Tuesday, September 27, 2022

Supreme Court shakes nation to the core, has no plans to calm down

WASHINGTON ( Associated Press) – Abortion, arms and religion – a major change in the law in any of these areas would have caused a fatal term for the Supreme Court. In its first full term together, the court’s conservative majority in all three ruled and issued other important decisions limiting the government’s regulatory powers.

And it showed no plans to slow down.

With three former President Donald Trump nominees in their 50s, it looks like the Conservative majority of six justices are ready to take control of the court for years to come, if not decades.

“It was a revolutionary term in so many ways,” said Tara Leigh Grove, a law professor at the University of Texas. “The court has largely changed constitutional legislation in major ways.”

Issued his remaining opinions, the court began its summer recess on Thursday, and the judges will return to the courtroom next October.

The overthrow of Roe v. Wade and the termination of a nearly half-century guarantee of abortion rights had the most immediate impact, closing or severely limiting abortions in about a dozen states within days of the decision.

In the extension of gun rights and the finding of religious discrimination in two cases, the judges also made it more difficult to enforce gun control laws and lower barriers to religion in public life.

By imposing significant new limits on regulatory authority, they curbed the government’s ability to fight climate change and blocked a Biden administration effort to get workers at large companies vaccinated against COVID-19.

The remarkable week at the end of June in which the firearms, abortion, religion and environmental issues were decided, at least partially obscured other notable events, some of them worrying.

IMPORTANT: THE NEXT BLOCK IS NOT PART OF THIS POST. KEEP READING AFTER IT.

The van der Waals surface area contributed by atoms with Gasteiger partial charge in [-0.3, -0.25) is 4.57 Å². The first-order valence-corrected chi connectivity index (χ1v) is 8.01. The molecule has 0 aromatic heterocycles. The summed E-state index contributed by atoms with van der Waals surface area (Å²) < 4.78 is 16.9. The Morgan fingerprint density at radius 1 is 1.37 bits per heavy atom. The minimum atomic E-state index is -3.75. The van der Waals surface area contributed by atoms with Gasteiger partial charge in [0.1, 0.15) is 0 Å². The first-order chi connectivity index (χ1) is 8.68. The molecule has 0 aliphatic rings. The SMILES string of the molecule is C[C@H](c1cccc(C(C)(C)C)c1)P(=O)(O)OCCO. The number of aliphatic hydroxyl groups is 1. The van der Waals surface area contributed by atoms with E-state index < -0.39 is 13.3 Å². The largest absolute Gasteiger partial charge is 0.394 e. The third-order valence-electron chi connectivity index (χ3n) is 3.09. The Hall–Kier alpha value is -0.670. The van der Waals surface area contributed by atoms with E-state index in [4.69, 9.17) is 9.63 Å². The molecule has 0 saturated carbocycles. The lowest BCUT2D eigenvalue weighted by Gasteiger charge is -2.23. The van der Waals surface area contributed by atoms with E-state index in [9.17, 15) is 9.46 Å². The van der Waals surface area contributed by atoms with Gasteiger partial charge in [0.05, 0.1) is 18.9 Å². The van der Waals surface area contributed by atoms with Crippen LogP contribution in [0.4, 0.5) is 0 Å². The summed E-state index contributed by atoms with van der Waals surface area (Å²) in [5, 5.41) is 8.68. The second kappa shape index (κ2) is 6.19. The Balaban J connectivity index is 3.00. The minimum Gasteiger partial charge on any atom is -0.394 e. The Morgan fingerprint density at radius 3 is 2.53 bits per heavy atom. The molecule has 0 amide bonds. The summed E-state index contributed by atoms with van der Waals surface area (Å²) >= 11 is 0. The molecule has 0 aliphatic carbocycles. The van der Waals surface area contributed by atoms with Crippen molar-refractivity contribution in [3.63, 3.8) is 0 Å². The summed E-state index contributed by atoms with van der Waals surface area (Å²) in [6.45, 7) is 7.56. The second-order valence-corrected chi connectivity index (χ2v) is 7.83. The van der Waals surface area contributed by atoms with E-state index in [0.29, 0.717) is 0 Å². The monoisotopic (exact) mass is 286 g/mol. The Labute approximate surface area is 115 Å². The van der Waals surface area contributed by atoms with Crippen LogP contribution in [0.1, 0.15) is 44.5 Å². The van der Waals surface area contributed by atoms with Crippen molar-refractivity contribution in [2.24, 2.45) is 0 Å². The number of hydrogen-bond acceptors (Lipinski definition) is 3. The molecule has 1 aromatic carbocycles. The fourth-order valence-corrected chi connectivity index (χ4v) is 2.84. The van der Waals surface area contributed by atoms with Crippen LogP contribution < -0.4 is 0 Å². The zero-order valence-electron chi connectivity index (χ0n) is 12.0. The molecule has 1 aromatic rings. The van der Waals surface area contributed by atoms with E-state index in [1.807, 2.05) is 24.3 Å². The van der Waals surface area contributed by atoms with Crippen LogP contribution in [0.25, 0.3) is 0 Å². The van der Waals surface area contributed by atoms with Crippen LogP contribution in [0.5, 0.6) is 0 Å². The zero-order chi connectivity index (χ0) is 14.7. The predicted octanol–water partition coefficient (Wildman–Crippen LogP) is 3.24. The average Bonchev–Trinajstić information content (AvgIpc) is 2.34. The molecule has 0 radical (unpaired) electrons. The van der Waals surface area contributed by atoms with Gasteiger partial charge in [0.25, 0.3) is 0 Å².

New judge Ketanji Brown Jackson was sworn in as the first black woman in court on Thursday. She replaced outgoing judge Stephen Breyer, who has served nearly 28 years, a switch that will not change the balance between liberals and conservatives in court.

The court had to deal with the unprecedented leak of a draft opinion in the abortion case in early May. Chief Justice John Roberts almost immediately ordered an investigation, about which the court has since been mum. Shortly afterwards, workers surrounded the court with 8-foot-high fences in response to security concerns. In June, police arrested an armed man late at night near Justice Brett Kavanaugh’s home in Maryland, and charged him with attempted murder on the judiciary.

Kavanaugh is one of three Trump nominees along with Judges Neil Gorsuch and Amy Coney Barrett who have strengthened the right side of the court. Greg Garre, who served as former president George W. Bush’s top attorney general of the Supreme Court, said when the court began its term in October, the biggest question was not so much in which direction the court headed, but how fast it goes. The term answers that question quite well, which is fast. ”

The speed also revealed that the chief justice no longer had control over the court he held when he was one of five, not six, conservatives, Garre said.

Roberts, who advocates a more incremental approach that could bolster court perceptions as a non-political institution, broke with the other Conservatives in the abortion case in particular, writing that it was unnecessary to overthrow Roe, which he called it a “serious shock.” the legal system. On the other hand, he was part of every other ideologically divided majority.

If the past year has revealed restrictions on the Chief Justice’s influence, it has also shown the influence of Judge Clarence Thomas, the longest-serving member of the court. He wrote the decision to extend gun rights and the abortion case was the culmination of his 30-year attempt in the Supreme Court to get rid of Roe, which has stood since 1973.

Abortion is just one of several areas in which Thomas is willing to reject court precedents. The judges made a second of their decisions, Lemon v. Kurtzman, compromised by a high school football coach’s right to pray on the 50-yard line after games. However, it is not clear that other judges are as comfortable as Thomas in reversing previous decisions.

The abortion and firearms cases also seemed contradictory to some critics in that the court gave the states the authority over the most personal decisions, but limited state power in regulating weapons. One distinction that drew the majority in those cases, however, is that the Constitution explicitly mentions weapons, but not abortion.

These decisions do not seem particularly popular with the public, according to opinion polls. Polls show a sharp drop in the court’s approval rating and in people’s confidence in the court as an institution.